100 interviews get people talking
It introduced us to an abortion doctor and an abortion clinic picketer, a Buddhist priest and a rocket scientist. And now 100 Interviews, a Tumblr based reporting project, is coming to a close.
In October 2010, Gaby Dunn was a recent Emerson College graduate living and working in New York City when she decided to undertake an ambitious journalistic endeavor. The then 22-year-old decided to interview 100 people that she “knew existed in the world but had never met” all in the course of a single year. She set (and met) her deadline: October 1, 2011.
The Village Voice named Dunn’s project the Best Blog on Tumblr in 2010. Dunn said the feeling is mutual: she told the Daily Dot she credits Tumblr with helping her find a lot of her interview subjects.
“The people using Tumblr understand the Internet,” she said. “They were quick and efficient in terms of hooking me up with people who also understand the Internet.”
One of Dunn’s rules for the project was that she wanted to meet 100 “entirely new” people, not friends or acquaintances that happened to fit one of her hundred categories. Tumblr, along with a reporter-specific online service called Help A Reporter Out, aided her in finding “quite a few” of her subjects.
“Tumblr lets you see how many people are following you so I could use it to advertise for the people I needed to interview,” she said.
For those keeping score, that would be 2,500 followers by the end of the project. And that’s just the portion that uses Tumblr — Dunn uses Google Analytics to know that she has 25,000 readers total.
With an audience that large, Dunn was constantly reminded that she wasn’t writing into a vacuum.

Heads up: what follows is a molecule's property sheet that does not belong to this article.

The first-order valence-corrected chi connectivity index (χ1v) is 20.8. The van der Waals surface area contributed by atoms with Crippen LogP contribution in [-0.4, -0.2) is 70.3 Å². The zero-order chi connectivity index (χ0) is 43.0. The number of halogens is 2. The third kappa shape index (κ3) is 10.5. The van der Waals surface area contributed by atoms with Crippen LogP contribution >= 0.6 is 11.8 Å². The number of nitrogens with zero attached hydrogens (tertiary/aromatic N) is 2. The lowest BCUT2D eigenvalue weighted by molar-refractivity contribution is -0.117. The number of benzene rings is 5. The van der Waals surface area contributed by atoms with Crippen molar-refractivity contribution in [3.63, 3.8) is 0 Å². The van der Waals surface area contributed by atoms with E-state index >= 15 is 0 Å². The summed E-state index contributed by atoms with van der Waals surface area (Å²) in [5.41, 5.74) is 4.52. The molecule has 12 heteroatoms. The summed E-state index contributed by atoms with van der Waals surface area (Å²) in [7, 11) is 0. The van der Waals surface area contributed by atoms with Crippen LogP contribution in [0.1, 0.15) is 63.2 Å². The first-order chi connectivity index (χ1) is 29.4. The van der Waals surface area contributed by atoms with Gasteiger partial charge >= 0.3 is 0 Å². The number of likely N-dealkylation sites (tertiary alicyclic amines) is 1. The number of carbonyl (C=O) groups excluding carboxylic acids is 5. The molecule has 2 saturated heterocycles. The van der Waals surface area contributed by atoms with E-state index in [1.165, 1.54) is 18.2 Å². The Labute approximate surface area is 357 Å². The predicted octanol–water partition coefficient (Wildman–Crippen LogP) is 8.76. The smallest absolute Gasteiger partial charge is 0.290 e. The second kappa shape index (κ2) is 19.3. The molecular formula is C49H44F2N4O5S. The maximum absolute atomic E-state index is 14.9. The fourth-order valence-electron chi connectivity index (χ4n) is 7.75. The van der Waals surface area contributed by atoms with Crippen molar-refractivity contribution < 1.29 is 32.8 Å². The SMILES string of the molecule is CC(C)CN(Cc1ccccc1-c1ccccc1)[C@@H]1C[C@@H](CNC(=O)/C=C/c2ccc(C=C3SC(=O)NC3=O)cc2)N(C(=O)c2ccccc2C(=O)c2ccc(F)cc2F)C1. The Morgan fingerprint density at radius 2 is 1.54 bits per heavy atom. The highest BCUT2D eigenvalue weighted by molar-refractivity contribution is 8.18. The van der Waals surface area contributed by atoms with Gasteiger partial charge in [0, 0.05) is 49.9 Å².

“I have an older audience who likes the more feel-good pieces,” she said. “I know Tumblr likes LGBT issues and human sexuality and love stories, or stories about relationships. But the majority of my audience doesn't have Tumblr and I have to keep that in mind.”
If the majority of her audience doesn’t have Tumblr, how do they read her interviews? The stories are accessible to anyone with a link. In addition, many have seen her stories elsewhere. A number of publications, including the Village Voice, Salon, the Huffington Post and more, have published her stories after they ran on her Tumblr.
It’s easy to believe Dunn when she said 100 Interviews changed her life. She was able to quit her job in another field and pursue the work she really loves: journalism. Eleven months into the project, she began freelance writing full time.
“Last year, I was pretty anonymous. I'd graduated from a small liberal arts college in Boston with a degree in journalism,” she said.
“There are so many people graduating with degrees and internships just like mine, and I really didn't stand a chance of standing out. So I did something to pass the time, and keep my skills sharp and people just happened to like it. I really lucked out.”
The project is over but Dunn said it isn’t the end of 100 Interviews. She’s spent the first few days of October putting together a book proposal. On November 4, she’s hosting 100 Interviews Live in New York City. And the Tumblr will continue to remain the core.
“I'm going to turn 100 Interviews into a submission site, so I'll be writing and editing but there will be pieces by other people up there,” she said. “The focus will continue to be ‘people.’”